[0040] In operation, and as shown by direction arrows “B” in FIG. 1, a relatively cold heat exchange medium, or fluid, is supplied through the tubes 14. As it will be understood, while the relatively cold fluid traverses the tubes 14, it is in a heat exchange relationship with the conductive particulates 11 of bed 10. Further, as indicated by direction arrows “A” in FIG. 1, a second relatively hot heat exchange medium, or fluid, is supplied through the bed 10 in which the movement of the fluid is substantially perpendicular to the tubes 14 in a cross-flow relationship with the fluid in the tubes 14. The fluid B moving through tubes 14 can be either a liquid or a gaseous material, whereas fluid A would typically be a gaseous material. While the relatively hot fluid travels through the bed 10, it is in a heat exchange relationship with the tubes 14. According to an important aspect of the invention, and because the particulates 11 have significant thermally conductive qualities, heat is readily conducted from the relatively hot first fluid A across the bed 10 to the walls 15 of the tubes 14 in a direction (as indicated by arrows “Z”) substantially transverse to the direction of fluid flow A of the relatively hot fluid. It will be understood that the relative temperatures of the fluids could easily be reversed in which fluid A was at a temperature lower than fluid B, without departing from the principles of the present invention. In this circumstance, the direction of heat transfer indicated by the arrows “Z” would be reversed from that depicted in FIG. 1.

[0041] In a conventional prior art extended surface heat exchanger as shown in FIG. 2, heat is transferred from the relatively hot fluid (see direction arrow A1) to fins 17 across a somewhat conductively resistant boundary layer or film of fluid adjacent to the fins 17. In contrast, the heat exchanger of the present invention is characterized by substantially negligible resistance to heat conduction between the particulate bed 10 and the relatively hot fluid A. As a result, the heat exchanger of the present invention is capable of transferring heat in a more efficient manner than traditional prior art extended surface heat exchangers.

[0042] Preferably, the conductive particulates 11 are comprised of metal flakes, produced by a rapid solidification process which produces a fine grain structured body. More preferably, the particulates 11 are comprised of aluminum flakes. Each flake preferably has a thickness of about 0.001 to about 0.02 inches and a length and width ranging from about 0.04 to about 0.15 inches. The bulk flake material has very high geometric surface area to unit volume ratio of about 50 in2/in3 to about 300 in2/in3 and a relatively low solidity fraction having a range of about 0.085 to about 0.35. As it will be understood, particulates 11 may be fabricated of various sizes for use in a conductive bed depending on the requirements of the particular application. Particulate size may be tailored to the particular application in order to provide a conductive bed that has efficient heat transfer qualities but that results in relatively small resultant pressure drop when a fluid moves through the particulate bed. The thermal conductivity of bulk aluminum flakes is about 200 times less than solid aluminum and about 30 times higher than air. Additionally, since the particulates are preferably not sintered or otherwise bonded, the choice of materials for the particulates is not restricted by the requirements of bondability. The aluminum flake material provides very high thermal conductivity within each flake, high voidage, high surface area to volume ratio and relatively good corrosion resistance. As a result, the aluminum flakes in each bed achieve substantially instantaneous temperature equilibrium.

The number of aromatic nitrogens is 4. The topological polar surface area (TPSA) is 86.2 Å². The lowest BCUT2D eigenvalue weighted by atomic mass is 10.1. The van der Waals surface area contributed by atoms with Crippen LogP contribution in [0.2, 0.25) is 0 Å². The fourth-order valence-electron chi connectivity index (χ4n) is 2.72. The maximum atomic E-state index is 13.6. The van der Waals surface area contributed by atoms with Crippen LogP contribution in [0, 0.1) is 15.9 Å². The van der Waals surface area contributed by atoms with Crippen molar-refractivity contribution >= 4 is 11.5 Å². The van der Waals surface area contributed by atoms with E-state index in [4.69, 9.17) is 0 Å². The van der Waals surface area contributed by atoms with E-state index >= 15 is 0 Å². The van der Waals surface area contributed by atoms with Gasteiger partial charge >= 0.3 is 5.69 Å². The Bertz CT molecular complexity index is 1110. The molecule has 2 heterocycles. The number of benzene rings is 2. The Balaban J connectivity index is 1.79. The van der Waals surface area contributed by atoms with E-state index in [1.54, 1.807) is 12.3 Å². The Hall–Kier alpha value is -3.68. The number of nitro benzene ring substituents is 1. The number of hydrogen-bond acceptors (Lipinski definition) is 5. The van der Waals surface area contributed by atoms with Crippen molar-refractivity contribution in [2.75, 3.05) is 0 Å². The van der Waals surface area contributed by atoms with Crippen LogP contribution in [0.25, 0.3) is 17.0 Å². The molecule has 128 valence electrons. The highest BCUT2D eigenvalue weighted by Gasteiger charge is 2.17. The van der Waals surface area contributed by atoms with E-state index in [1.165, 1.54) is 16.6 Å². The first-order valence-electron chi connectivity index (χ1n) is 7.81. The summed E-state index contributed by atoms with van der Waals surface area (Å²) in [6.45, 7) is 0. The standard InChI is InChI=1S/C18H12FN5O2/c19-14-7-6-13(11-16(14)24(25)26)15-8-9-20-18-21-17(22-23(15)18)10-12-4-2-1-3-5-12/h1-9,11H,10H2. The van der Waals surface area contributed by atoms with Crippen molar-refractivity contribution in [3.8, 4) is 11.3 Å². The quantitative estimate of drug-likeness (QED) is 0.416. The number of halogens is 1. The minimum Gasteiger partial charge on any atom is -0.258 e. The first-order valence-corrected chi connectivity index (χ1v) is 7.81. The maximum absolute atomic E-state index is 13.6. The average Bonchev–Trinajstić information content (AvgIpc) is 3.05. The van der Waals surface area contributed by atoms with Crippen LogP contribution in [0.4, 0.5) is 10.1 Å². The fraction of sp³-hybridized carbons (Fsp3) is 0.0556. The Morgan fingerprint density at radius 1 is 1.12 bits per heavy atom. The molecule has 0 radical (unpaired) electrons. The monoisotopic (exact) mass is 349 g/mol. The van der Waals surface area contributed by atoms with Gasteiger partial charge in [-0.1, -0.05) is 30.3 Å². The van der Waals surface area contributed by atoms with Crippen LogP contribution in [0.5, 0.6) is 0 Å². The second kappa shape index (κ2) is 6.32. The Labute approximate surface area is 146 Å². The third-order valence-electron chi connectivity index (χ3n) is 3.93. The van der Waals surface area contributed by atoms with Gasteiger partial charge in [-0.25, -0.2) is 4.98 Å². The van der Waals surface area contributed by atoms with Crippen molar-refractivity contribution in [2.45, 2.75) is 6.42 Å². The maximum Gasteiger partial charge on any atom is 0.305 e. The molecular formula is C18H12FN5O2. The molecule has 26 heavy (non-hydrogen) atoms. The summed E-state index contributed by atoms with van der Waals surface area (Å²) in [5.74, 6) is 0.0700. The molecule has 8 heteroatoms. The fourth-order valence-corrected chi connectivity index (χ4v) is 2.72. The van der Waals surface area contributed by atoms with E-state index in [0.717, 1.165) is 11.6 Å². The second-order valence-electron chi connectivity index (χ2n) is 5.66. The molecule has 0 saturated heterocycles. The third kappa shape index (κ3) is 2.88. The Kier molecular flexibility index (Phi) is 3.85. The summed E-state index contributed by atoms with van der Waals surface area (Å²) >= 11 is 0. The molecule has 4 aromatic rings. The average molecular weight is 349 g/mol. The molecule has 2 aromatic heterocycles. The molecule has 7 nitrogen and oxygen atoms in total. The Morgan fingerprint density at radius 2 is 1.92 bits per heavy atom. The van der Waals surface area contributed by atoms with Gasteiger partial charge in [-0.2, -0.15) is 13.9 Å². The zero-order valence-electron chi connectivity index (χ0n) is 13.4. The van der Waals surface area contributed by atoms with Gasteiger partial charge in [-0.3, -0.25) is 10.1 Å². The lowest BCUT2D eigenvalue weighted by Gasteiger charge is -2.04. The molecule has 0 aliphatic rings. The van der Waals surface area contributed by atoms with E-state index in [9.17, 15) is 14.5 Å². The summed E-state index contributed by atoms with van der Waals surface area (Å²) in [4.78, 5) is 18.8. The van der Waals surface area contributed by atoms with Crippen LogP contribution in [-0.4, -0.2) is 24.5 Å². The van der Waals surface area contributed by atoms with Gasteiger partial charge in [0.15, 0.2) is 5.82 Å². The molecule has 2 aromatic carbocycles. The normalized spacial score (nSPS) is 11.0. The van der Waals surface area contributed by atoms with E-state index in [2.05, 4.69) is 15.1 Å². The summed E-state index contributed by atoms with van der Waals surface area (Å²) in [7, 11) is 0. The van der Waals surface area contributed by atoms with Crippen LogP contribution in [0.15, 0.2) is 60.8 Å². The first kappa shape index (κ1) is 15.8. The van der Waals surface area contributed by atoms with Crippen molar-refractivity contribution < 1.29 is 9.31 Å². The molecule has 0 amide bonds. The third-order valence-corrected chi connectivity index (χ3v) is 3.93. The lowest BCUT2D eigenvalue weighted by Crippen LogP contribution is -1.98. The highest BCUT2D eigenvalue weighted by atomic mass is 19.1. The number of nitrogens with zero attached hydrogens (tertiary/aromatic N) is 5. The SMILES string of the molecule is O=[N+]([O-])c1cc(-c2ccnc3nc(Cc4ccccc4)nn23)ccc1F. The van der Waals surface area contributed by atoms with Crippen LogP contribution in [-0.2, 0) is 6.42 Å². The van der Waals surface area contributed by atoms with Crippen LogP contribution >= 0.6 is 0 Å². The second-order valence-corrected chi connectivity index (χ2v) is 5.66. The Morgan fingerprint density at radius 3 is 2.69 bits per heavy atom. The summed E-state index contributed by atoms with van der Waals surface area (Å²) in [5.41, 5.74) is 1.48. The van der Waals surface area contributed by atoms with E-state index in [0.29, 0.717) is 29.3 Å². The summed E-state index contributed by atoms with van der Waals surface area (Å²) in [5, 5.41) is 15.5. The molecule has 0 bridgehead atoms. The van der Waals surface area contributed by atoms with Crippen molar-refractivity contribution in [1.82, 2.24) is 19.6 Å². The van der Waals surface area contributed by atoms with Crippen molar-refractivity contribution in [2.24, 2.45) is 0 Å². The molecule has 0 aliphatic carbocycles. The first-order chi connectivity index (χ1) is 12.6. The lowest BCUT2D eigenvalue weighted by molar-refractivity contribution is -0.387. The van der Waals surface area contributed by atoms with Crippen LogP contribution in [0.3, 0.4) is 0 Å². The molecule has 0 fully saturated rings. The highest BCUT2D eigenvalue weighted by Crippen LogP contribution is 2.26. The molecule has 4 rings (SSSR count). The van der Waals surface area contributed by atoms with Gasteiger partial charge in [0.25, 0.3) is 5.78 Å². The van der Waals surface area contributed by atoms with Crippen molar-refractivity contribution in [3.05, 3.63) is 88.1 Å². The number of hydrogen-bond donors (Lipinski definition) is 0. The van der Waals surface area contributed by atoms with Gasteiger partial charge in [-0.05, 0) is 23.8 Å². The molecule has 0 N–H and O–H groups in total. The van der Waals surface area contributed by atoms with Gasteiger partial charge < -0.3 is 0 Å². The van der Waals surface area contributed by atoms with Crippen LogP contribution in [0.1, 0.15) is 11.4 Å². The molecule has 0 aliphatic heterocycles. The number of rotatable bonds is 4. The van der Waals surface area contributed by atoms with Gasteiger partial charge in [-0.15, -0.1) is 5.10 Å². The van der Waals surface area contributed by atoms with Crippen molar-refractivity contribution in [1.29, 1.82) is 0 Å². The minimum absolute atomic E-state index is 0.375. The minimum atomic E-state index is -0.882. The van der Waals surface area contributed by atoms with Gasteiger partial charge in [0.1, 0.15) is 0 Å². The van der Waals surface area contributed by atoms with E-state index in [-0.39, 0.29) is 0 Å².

[0043] It will be understood that, in addition to aluminum, it is within the scope of the invention to use other metals having similar properties, particularly metals such as stainless steel, when higher temperatures or corrosive fluids may be used. At very high temperatures, such as those encountered in a recuperative heat exchanger for the exhaust gases from a gas turbine engine, the particulates may be fabricated from such materials as iron-silicon alloys, and confined by screens and walls having high temperature tolerances. For example, high temperature screens and walls may be comprised of iron-nickel-chromium alloys, tungsten, or any other material having adequate high temperature tolerances.

[0044] As shown in FIG. 3, a heat exchanger, generally indicated by the reference numeral 20, is provided and preferably includes a “stack” of superposed parallel substantially rectangular beds 10 of confined conductive particulates. By way of non-limiting example, a stack of five superposed beds 10 is shown in FIG. 3. Each bed preferably has a thickness of about 0.3 in. to about 2.0 in. and preferably is spaced apart from other like beds by a distance of about 0.3 in. to about 2.0 in. The area of each bed 10 and the number of beds can be chosen by a designer to meet the requirements of a particular application, such as the rated capacity of the heat exchanger as well as size and shape operational constraints.

[0045] Passages 21 between the beds provide for the entrance and exit of a relatively hot fluid parallel to the beds as indicated by direction arrows “C”, as well as for flow of the relatively hot fluid across the depth of the beds 10 through the conductive particulates 11 as indicated by direction arrows “D”. In order to direct the flow of the relatively hot fluid along the path of direction arrows D, adjacent pairs of superposed beds may be linked by end plates 23 to block fluid flow in a direction parallel to the beds 10.